We spent the rest of the afternoon exploring Namche, found a money exhchange that would finally take a MasterCard (running low on cash and NO ATMs or money stores take MC for some reason- only Visa),and worked on our bartering game. I found myself a cozy vest and some pashminas and was successful with my bartering! As I type this I’m lounging with a few others in my group in the common area of our tea house debating whether or not I want to pay for a hot shower or tough out a cold one. This is likely our last chance for any sort of shower for the next 5 days. 

Soon we’ll have dinner and a debrief of tomorrow. We move up to 3800m tomorrow, over 6hrs vs the 2hrs we did today so I’m crossing my fingers for less steep inclines. Although I’m learning when they say “gradual incline” here it IS NOT the gradual incline most expect. It is usually curse word inducing. 

Until next time (who knows when- wifi gets less and less from now on)! 

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Don’t bring your sadness to the mountain…

Otherwise the mountain will not let you pass. 

Those were the words our guide started with on day 1. 

It was my mantra by day 3. Today we trekked 8hrs from Phading to Naamche- most of which was a steady incline. Just after lunch we passed the 3000m above sea level point and at this point we also began the bulk of our 800m incline. It was also the point my lungs said wtf. 

While I have been lucky and suffered next to no major altitude sickness symptoms- breathing is SO HARD. Especially doing rocky, make shift trails. I literally was repeating “don’t bring your problems to the mountain” the whole climb today. And taking breaks every 30 steps to do some deep breathing. If you’re wondering what it feels like to breath here (and come from the prairies where you reside at 50m above sea).. It’s like tying a scarf over your face, and then 3 plastic bags, and then running a marathon.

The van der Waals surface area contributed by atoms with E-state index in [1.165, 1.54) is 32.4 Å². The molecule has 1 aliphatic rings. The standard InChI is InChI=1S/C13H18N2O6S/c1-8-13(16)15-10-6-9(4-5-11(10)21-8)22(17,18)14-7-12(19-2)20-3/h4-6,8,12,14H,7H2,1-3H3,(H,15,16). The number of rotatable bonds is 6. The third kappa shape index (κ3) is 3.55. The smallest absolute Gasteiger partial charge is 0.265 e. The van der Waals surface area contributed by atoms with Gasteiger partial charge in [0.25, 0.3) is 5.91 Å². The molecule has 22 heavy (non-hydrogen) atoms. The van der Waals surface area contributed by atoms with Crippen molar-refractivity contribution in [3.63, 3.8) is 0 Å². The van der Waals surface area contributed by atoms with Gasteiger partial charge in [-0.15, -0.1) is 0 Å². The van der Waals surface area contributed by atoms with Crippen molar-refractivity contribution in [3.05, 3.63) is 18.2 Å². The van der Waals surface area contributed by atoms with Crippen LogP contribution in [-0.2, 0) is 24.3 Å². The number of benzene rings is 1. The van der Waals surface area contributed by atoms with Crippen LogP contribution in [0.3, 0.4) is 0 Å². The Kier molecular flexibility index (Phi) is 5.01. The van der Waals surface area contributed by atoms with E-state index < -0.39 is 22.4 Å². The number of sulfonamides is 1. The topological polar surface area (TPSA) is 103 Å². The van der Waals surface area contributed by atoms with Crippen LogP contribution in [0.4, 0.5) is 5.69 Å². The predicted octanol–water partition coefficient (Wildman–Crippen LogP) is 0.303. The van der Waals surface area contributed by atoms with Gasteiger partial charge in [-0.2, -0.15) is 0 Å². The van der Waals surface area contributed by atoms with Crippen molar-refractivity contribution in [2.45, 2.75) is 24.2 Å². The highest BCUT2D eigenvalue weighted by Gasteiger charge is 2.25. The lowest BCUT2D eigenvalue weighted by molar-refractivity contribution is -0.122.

Not exaggerating. 

The rest of my body? Feels amazing. Seriously. My muscles didn’t really fatigue, probably because my brain was so focused on getting oxygen in it didn’t have time to notice. If I put my hands on my ribs I could feel them expanding and exhaling to their absolute maximum- something not many of us experience ever. Truly amazing and truly uncomfortable all at once. 

There are so many moments where I am hit with a sudden realization of where I am and what I’m doing. Like walking over a swinging bridge over a rushing river, 6stories (at least) in the air surrounded by mountains. Prayer flags tied everywhere and the clouds at eye level. 

This is real and this is where I am. Unbelievable. I’ll write more tomorrow- we stay in Naamche for two nights to acclimatize (thank god). Now I eat some more garlic soup, momos and tea before bed!